Controlled Emotions, Inflammation, and Disease

Alan R. Jacobs, MD


July 17, 2014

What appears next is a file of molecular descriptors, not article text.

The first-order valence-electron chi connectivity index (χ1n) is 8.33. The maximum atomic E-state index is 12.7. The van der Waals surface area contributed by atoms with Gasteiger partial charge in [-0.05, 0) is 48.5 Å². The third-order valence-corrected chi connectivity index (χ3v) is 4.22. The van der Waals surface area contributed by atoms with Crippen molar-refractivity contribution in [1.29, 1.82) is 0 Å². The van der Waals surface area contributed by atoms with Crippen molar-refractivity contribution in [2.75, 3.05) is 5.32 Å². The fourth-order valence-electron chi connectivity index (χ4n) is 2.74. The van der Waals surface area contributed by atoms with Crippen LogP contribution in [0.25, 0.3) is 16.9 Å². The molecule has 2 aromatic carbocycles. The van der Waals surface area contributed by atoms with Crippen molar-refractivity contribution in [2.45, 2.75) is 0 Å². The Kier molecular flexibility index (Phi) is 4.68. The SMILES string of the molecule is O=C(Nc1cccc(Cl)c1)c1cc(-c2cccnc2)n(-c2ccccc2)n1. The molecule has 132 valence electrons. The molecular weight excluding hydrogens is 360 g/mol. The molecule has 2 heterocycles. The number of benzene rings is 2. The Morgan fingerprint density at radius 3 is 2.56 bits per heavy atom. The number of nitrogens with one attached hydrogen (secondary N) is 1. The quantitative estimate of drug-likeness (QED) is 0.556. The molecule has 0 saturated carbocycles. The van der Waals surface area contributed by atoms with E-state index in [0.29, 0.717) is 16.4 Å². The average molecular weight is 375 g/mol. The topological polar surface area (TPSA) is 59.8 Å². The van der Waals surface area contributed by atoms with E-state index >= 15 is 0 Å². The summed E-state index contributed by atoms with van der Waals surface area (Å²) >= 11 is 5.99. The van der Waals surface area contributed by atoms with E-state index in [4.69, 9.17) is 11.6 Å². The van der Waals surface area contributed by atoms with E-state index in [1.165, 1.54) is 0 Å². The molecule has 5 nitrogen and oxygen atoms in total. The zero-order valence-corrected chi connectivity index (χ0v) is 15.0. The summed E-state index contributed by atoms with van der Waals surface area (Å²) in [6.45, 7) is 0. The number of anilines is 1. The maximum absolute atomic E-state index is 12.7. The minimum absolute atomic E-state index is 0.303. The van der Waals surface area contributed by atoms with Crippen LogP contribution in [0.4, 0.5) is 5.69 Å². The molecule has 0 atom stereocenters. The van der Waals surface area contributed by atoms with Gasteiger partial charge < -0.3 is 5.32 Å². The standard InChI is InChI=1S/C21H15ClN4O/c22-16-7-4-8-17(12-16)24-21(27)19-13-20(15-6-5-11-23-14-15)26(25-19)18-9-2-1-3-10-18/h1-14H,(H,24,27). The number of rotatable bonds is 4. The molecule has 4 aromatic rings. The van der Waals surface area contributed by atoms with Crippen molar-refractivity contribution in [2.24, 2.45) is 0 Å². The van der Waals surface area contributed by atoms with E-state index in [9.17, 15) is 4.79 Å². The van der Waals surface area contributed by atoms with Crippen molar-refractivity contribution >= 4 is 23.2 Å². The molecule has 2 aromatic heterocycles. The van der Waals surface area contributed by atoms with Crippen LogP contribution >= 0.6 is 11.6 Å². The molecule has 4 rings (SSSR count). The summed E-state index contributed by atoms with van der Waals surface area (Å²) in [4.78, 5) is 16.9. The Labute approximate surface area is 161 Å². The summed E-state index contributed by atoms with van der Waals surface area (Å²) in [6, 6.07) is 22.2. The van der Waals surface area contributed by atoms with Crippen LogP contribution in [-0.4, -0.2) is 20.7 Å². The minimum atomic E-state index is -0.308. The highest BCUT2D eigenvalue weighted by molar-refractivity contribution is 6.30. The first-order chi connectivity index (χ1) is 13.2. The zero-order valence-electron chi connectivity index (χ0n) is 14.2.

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This is the Medscape Neurology Minute. I am Dr. Alan Jacobs. Persistent stress is thought to increase the risk for atherosclerosis, cardiovascular, and cerebrovascular disease by evoking negative emotions that can raise levels of proinflammatory chemicals in the body. Now, researchers at the University of Pittsburgh have published a study investigating the underlying neurocircuitry of this process, hypothesizing that brain activity linked to negative emotions would relate to physical signs of risk for heart disease and stroke. A total of 157 healthy adult volunteers were asked to regulate their emotional reactions to unpleasant pictures while their brain activity was measured with functional MRI. At the same time, their arteries were scanned for signs of atherosclerosis to assess heart disease risk, and serum levels of inflammation were measured as the major risk factors for atherosclerosis and premature death from heart disease. They found that individuals with greater brain activation when regulating their negative emotions also exhibited elevated blood levels of interleukin-6 and increased thickness of the carotid artery wall, even after controlling for age, gender, smoking, and other conventional risk factors for heart disease. The authors concluded that inflammation levels account for the link between atherosclerosis and brain activity patterns seen during negative emotional regulation, and that these findings have implications for brain-based prevention and intervention to improve heart health and protect against heart and cerebrovascular disease. This has been the Medscape Neurology Minute. I'm Dr. Alan Jacobs.


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